summaryrefslogtreecommitdiffstats
diff options
context:
space:
mode:
authorbnewbold <bnewbold@robocracy.org>2014-05-29 23:17:46 -0400
committerbnewbold <bnewbold@robocracy.org>2014-05-29 23:17:46 -0400
commitd59f471befbcc62aa178b46e2aaad99d58e350f1 (patch)
treee2853f034a48881a86ffed4692ba8e8243e6cb86
parent392a611d547287920c46edbdaa8c2025596c8edb (diff)
downloaddmmsb2014-d59f471befbcc62aa178b46e2aaad99d58e350f1.zip
dmmsb2014-d59f471befbcc62aa178b46e2aaad99d58e350f1.tar.gz
tonight's lectures
-rw-r--r--lectures/lec13_bistability420
-rw-r--r--lectures/lec14_bistability525
2 files changed, 45 insertions, 0 deletions
diff --git a/lectures/lec13_bistability4 b/lectures/lec13_bistability4
new file mode 100644
index 0000000..f0c6363
--- /dev/null
+++ b/lectures/lec13_bistability4
@@ -0,0 +1,20 @@
+
+Bistability in 2 variable systems
+
+review: mutual activation (positive feedback loop)
+ and mutual inhibition (negative feedback loop)
+
+[review of simple mutual activitation and inhibition physical systems]
+
+when doing analysis, often want to plot nullclines in phase (aka, variable)
+space. the nullcline of a variable is a curve in phasespace where the time derivative of the given variable is zero.
+
+find these by expressing the differential of the variable (w/r/t time) as a
+symbolic expression (probably involving both variables) and solving for equals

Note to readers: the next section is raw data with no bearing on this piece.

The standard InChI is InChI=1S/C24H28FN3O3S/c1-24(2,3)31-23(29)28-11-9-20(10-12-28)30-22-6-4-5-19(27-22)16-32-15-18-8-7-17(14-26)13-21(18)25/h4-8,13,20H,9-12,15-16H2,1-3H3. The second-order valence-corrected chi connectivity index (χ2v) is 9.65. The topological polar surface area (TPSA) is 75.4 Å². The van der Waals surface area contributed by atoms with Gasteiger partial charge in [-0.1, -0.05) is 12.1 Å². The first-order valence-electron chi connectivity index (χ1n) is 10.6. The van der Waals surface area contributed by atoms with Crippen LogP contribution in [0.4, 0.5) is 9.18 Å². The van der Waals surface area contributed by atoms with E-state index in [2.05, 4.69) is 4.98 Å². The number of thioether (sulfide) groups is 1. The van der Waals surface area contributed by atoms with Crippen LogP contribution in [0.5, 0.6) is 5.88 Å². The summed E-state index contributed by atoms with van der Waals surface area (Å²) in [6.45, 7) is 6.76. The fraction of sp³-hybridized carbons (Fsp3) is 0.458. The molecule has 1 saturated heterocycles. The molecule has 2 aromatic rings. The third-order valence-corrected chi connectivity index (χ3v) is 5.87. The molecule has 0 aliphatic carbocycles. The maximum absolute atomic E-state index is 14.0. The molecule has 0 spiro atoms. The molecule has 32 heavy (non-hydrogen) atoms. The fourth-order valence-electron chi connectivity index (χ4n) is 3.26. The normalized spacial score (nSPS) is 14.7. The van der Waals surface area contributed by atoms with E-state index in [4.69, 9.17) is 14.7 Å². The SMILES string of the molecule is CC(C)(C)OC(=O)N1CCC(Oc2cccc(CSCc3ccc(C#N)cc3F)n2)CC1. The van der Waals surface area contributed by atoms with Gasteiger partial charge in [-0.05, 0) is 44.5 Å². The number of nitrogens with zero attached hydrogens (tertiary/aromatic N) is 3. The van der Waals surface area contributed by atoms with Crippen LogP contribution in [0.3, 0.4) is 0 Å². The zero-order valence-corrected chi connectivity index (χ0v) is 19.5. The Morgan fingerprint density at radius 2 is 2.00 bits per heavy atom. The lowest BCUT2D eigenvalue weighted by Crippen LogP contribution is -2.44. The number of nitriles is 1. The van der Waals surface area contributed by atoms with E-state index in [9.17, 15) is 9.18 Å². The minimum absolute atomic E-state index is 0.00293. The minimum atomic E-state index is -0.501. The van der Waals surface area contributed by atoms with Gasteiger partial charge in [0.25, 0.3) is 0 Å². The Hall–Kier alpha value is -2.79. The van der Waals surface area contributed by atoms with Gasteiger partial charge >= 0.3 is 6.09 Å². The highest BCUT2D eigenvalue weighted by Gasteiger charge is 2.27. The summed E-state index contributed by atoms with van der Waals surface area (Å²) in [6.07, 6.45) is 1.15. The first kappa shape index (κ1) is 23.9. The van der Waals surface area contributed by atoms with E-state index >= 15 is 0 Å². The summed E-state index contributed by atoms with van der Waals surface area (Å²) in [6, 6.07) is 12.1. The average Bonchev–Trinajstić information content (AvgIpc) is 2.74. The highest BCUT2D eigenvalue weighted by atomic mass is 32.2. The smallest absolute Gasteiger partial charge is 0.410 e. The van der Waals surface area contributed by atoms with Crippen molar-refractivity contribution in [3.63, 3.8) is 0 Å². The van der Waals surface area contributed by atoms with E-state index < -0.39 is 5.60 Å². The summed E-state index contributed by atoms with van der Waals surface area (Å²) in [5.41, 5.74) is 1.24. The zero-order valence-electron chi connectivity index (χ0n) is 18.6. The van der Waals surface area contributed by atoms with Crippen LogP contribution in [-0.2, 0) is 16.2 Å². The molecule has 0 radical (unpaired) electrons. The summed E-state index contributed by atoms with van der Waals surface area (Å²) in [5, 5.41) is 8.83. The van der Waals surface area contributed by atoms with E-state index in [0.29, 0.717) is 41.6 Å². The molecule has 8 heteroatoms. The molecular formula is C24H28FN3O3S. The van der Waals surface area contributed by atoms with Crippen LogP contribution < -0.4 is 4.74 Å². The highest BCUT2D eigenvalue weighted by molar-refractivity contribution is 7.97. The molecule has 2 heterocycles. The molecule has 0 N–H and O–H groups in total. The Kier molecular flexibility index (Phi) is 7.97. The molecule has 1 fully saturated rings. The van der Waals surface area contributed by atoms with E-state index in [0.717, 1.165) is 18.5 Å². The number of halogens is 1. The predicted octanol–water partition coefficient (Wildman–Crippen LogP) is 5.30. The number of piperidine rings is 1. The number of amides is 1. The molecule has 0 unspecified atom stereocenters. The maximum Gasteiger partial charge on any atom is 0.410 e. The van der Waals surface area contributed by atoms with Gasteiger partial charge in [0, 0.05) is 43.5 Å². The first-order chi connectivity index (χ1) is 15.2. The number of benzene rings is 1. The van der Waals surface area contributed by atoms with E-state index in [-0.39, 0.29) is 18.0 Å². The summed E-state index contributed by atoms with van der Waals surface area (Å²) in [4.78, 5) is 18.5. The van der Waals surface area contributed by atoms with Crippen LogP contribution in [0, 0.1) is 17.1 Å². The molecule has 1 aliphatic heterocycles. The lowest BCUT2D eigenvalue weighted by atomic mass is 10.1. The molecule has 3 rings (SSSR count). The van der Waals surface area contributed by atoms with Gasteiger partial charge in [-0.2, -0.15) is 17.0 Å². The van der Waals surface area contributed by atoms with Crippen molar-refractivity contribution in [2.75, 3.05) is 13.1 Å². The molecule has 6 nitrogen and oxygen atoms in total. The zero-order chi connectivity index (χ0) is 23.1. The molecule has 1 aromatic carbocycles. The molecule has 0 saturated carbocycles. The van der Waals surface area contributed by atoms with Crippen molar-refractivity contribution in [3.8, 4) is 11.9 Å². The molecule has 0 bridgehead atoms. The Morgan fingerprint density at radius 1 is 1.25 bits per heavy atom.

+0. then we will analyse the intersecting points (which are equilibria, though
+not necessarily stable). might need to plot nullcline for varying "other"/free
+variables to find a state where there are 3x (or more) intersections, which are
+bistable systems.
+
+overall a bit confused; shouldn't this lecture have come earlier, before the
+stability analysis? oh, no, that was a single variable system.
diff --git a/lectures/lec14_bistability5 b/lectures/lec14_bistability5
new file mode 100644
index 0000000..e53785f
--- /dev/null
+++ b/lectures/lec14_bistability5
@@ -0,0 +1,25 @@
+Stability analysis for multi-variate systems
+
+could do a crude thing: chose points (on nullclines) near an equilibrium and
+integrate to see if there is convergence or divergence.
+
+jacobians! horray. the eigenvalues determine stability. stable if both real
+parts of eigenvalues are negative; otherwise unstable.
+
+claims that analytical evaluation of jacobians is hard but numerical is easy.
+hmm.
+
+the above is the algebaic way.
+
+geometric way is to calculate gradient w/r/t to time in the areas around and
+between nullclines (by calculating at zero/zero and/or very far away at
+inf/inf, then "flipping" every time a null cline is crossed (which makes sense
+because these are points were derivative is zero). the arrows/gradient "points
+to" the stable intersections.
+
+aka, vector looks like: | d[A]/dt |
+ | |
+ | d[B]/dt |
+
+can also do one-dimensional analysis on individual nullcline lines, again using
+"flip if crossing (other) nullclines" trick